We were told that our experience and knowledge of the schemes we had run (at cost) under local authority control were invaluable to the success of the contract and yet less than 3 years later, we had pretty much all been paid off. It seems that the private sector couldn't provide, as first one contractor was ditched and the second realised the job was effectively un-deliverable. I was one of the first out, and had thought that I would be something of an exception. One by one, the more senior staff were offered packages to go away and shortly thereafter an announcement was made that the Manchester operation was being closed down. A few doughty souls decided to relocate, only to have the Coalition ditch the biggest component of the contract, having assured the electorate that they would not do so, putting their jobs at risk.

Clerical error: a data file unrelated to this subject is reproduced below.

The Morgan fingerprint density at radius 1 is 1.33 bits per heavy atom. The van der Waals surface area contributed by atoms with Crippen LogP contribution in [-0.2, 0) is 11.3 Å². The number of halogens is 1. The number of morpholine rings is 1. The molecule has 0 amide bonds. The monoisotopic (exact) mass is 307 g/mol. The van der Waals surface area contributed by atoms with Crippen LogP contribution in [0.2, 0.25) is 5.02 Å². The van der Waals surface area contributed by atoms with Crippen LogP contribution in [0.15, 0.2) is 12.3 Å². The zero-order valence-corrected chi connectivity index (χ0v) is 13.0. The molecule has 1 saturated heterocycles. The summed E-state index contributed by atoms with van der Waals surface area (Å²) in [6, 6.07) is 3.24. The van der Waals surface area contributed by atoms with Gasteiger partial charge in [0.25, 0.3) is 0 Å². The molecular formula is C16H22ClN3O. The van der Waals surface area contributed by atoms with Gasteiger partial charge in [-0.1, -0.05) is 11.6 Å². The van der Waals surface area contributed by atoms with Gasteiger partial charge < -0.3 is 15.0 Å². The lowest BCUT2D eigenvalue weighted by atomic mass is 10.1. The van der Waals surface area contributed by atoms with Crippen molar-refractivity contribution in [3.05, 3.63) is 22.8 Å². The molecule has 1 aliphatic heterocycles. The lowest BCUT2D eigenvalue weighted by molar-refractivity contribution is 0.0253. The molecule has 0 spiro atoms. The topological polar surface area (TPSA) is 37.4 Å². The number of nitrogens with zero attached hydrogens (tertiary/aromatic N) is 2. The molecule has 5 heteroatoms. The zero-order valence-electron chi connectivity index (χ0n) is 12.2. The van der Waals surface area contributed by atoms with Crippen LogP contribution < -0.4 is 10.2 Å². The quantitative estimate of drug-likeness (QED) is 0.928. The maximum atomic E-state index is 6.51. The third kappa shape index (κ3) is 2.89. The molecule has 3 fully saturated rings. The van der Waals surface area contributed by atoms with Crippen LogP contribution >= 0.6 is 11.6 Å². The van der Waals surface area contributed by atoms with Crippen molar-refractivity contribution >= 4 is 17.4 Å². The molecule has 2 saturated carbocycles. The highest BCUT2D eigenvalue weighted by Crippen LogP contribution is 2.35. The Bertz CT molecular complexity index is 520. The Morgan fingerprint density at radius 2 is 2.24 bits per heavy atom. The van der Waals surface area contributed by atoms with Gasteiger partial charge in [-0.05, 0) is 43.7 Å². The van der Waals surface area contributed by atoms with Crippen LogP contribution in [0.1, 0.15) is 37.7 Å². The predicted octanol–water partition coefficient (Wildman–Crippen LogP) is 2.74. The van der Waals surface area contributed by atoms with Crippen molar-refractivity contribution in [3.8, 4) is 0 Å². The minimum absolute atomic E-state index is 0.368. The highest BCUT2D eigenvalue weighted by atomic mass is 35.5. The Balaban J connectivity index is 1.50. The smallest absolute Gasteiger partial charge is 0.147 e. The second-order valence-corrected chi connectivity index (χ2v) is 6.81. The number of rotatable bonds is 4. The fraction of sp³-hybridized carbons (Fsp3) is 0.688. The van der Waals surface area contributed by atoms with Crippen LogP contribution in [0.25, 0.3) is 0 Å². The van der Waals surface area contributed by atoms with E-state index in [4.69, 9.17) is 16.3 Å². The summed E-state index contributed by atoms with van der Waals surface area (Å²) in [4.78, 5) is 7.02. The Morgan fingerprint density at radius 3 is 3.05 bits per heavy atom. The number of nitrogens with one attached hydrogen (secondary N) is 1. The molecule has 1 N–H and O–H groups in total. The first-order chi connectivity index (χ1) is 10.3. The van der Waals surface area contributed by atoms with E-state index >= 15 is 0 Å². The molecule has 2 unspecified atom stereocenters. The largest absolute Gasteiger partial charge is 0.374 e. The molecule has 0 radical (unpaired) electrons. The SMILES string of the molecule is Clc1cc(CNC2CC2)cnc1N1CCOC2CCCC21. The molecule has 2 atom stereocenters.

So far, so similar to a great many other conscientious and hard-working local authority workers who don't (contrary to propaganda from the media) earn vast salaries, retire at 60, get 'free' pensions (we pay into them, just as private sector employees do), sit around town halls drinking tea, etc, etc. (Even last night's 'Midsomer Murders' had the Planning Chief as the murderer!)
In our case, there are additional issues, though. Our eldest daughter has a rare neurological condition and is on the autistic spectrum. During her years at primary school, we somehow managed to maintain both of us working full time, although this was frequently disrupted by emergency calls to school to deal with a behavioural problem which could erupt at a moment's notice. She's high-functioning, though, and has no learning difficulties, so we were keen that she remain in mainstream schooling. My severence co-incided with her transition to high school and allowed us to manage that transition in a positive way. And it's been great being merely a phone call away in a crisis and not having to go cap in hand to an employer to beg for time off to deal with it.